1. How to correctly choose the number of radiators and their power for a given room type?
Calculate the heat demand for your flat according to the following principles:
1. Measure the area of individual rooms.
2. Assess the thermal insulation of the flat and choose the appropriate indicator according to the following criteria:
– very warm – Canadian system or a double slotted brick with a layer of mineral wool or polystyrene, as well as three-layer composite windows – apply the indicator
– warm – traditional system of a ceramic brick or wall “Siporex” blocks with a layer of polystyrene or at least, an air gap – apply the indicator
3. It is possible to calculate the demand by multiplying the area of the flat by a properly selected indicator.
– room area – 10m²
– heat demand indicator – 100W/m²
Heating power = 10m²x100W/m² = 1000W
For the correct selection of the power of radiators, it is possible to use the graph and the below table.
Practical advice – if possible, you should try to mount the radiators near windows, and in large rooms, follow the rule – more lower power radiators give a better effect.
2. How to properly install the heater?
The radiator is equipped with a set of feet which, when mounted, allow to use it as free-standing, and a set of hangers for mounting the radiator on the wall. The radiator should be mounted on the wall according to the following drawings. After mounting the radiator on the wall, it is important to place the thermostat at the bottom and on the right side when viewed from the front – (see the drawings below).
3. Does the radiator have the overheating protection?
Yes!!! The temperature regulator (thermostat) has a special built-in sensor
(of safety), which after exceeding the hazardous temperature (sensor measures the temperature at a suitable place of the radiator) is to disconnect the power supply. Therefore, do not cover the radiator with anything, or do not dry towels or clothing items, etc. on it, as the heating element may overheat, and it may result in the sensor malfunction and fire!!!
4. For what purpose some radiator models have the so-called convector?
A convector, that is a strip of trapezoidal sheet metal, welded to the radiator in order to increase the heat exchange between the surface and the environment. Its task is to use the phenomenon of heat convection!!! The bottom part of the convector results in suction of cold air, which is then heated by the radiator plates and as lighter, it is radiated through the top part of the convector. This arrangement ensures better air circulation in the heated room.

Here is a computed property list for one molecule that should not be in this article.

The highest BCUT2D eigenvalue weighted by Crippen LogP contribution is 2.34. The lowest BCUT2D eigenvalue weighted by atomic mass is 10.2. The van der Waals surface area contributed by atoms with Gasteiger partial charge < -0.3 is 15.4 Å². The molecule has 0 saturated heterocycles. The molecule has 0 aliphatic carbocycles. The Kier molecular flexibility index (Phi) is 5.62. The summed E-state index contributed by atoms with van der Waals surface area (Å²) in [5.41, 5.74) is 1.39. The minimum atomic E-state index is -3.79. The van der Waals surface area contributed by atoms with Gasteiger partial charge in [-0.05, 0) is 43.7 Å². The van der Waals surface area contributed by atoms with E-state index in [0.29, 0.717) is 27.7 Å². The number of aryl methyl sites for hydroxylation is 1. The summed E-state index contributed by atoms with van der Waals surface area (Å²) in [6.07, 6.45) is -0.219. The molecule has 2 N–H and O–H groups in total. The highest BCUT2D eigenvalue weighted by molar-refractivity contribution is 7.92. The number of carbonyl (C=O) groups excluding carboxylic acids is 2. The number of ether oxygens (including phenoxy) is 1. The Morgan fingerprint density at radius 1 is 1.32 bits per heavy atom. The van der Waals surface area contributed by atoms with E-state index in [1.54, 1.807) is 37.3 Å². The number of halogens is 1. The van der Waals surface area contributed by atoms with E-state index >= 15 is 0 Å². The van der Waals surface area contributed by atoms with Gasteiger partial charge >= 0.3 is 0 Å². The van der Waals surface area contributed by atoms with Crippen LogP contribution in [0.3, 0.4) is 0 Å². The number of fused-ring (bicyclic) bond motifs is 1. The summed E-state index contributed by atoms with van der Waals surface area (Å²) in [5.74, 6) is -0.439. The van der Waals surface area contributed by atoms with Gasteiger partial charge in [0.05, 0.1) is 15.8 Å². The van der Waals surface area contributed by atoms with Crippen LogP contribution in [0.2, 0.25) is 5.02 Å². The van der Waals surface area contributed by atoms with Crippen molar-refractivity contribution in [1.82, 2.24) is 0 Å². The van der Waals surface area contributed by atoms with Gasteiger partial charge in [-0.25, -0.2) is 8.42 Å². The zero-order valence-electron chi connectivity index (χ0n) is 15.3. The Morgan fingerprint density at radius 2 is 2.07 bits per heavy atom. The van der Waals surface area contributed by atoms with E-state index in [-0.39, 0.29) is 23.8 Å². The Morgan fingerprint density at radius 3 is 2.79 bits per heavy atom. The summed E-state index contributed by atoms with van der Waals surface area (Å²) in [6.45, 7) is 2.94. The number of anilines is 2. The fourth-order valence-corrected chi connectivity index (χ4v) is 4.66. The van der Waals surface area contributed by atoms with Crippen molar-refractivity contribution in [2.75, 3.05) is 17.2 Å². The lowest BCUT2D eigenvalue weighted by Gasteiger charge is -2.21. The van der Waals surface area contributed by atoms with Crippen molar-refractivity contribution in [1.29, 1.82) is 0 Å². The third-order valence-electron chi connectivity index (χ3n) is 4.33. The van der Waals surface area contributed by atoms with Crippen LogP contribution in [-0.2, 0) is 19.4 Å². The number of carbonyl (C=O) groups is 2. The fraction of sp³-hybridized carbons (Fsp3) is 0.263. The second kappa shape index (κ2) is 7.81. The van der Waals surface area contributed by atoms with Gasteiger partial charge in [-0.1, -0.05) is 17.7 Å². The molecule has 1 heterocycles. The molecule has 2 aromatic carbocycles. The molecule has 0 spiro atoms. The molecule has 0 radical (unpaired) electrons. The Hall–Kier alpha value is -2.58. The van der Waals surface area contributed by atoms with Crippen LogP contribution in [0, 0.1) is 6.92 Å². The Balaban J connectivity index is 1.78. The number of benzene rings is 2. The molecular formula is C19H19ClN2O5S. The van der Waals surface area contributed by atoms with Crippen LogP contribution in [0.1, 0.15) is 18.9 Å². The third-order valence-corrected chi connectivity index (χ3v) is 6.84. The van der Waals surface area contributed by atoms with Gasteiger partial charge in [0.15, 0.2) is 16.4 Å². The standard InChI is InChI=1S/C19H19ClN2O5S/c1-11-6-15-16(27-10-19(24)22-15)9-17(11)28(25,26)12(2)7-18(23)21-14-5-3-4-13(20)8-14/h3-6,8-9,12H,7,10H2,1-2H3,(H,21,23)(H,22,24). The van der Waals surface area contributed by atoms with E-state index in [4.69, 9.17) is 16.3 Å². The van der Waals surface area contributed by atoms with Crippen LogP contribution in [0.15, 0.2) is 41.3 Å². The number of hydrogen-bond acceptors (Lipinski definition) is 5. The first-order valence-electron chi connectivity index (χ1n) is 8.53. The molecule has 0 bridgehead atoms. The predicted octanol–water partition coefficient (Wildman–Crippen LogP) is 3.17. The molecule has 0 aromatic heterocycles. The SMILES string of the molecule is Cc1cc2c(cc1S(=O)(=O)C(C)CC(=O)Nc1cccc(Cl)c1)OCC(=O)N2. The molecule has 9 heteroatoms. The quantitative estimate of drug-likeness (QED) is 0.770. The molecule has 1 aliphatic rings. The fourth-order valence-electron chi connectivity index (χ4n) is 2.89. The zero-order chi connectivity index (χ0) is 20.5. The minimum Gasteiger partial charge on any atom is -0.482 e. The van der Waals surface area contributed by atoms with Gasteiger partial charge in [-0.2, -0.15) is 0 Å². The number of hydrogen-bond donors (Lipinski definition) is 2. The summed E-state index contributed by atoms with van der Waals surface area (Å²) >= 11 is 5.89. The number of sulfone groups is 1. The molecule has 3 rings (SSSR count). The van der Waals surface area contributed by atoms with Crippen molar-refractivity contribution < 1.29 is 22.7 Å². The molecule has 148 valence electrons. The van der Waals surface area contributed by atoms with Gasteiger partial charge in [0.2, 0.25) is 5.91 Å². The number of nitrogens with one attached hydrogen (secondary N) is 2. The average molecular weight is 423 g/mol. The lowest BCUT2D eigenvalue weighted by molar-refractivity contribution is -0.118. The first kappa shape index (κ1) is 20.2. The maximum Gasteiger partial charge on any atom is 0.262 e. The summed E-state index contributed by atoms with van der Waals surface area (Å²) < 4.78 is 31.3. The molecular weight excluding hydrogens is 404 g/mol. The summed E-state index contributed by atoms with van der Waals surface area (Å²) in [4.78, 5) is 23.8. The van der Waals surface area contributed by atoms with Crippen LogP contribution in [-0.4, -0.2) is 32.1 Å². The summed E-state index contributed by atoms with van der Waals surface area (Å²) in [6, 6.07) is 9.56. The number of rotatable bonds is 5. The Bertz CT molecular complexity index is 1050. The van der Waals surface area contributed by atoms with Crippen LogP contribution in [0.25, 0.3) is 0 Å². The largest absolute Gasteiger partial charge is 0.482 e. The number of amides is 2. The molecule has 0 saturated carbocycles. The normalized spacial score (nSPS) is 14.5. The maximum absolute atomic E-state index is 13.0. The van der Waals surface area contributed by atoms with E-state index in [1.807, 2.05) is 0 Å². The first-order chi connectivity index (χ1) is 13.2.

Convection phenomenon in the radiator with a convector
5. Can the ELPE oil radiator be used by allergy sufferers?
The radiator is quiet and odourless, it creates a pleasant microclimate, and it does not dry air and burn dust, therefore, it is ideal in rooms for children, sick people and allergy sufferers.
6. What is the warming-up time for the electric radiator?
The warming-up time depends mainly on the heater power and the heat transfer surface. The heater power is selected for the appropriate surface size in order to ensure adequate thermal parameters.
Warming-up time for an exemplary radiator:
- Type: 1316.100 (1 000W/230V)
- The radiator was placed in a room with an area of 10m² and room temperature of 20ºC.
- Before turning on, the radiator has the initial temperature, measured anywhere on the surface – 20ºC.
- The radiator was turned on setting the maximum temperature on the thermostat knob.
- The radiator reached the maximum temperature of 91ºC (upper collector)
after a period of 15 minutes, the room temperature increased during this time
by approx. 0.5ºC.
- Then the radiator was turned off.
- From the maximum temperature of 91ºC to the initial temperature of 20ºC, the radiator cooled down 30 minutes.
7. Energy consumption testing on an exemplary radiator model.
Assumptions for the test:
– Test time of 24 hours.
– Two 1316.150 type radiators with power of 1 500 W each were chosen for testing
(total nominal power 3 000W).
– Radiators were placed in a room with an area of 30m².
– Outdoor air temperature was +2ºC.
– Temperature in the tested room was +14ºC.
– The radiators were turned on, the thermostat knobs were set to the “max” position and the room was heated to +20ºC.
With the setting of thermostats in the “max” position (full power), the room warming-up from the temperature of +14ºC to the temperature of +20ºC took 2 hours, and the devices jointly
consumed 6 kW of energy (the room was closed all the time). Then, the thermostat knobs were set in both devices so that the temperature was kept at +20ºC
(see section “3 – Thermostat calibration”). For the next 22 hours, both radiators maintained the set temperature, and at that time, they jointly consumed 22kW of energy. The total electricity consumption during the test of two 1316.150 radiators was 28 kW!!!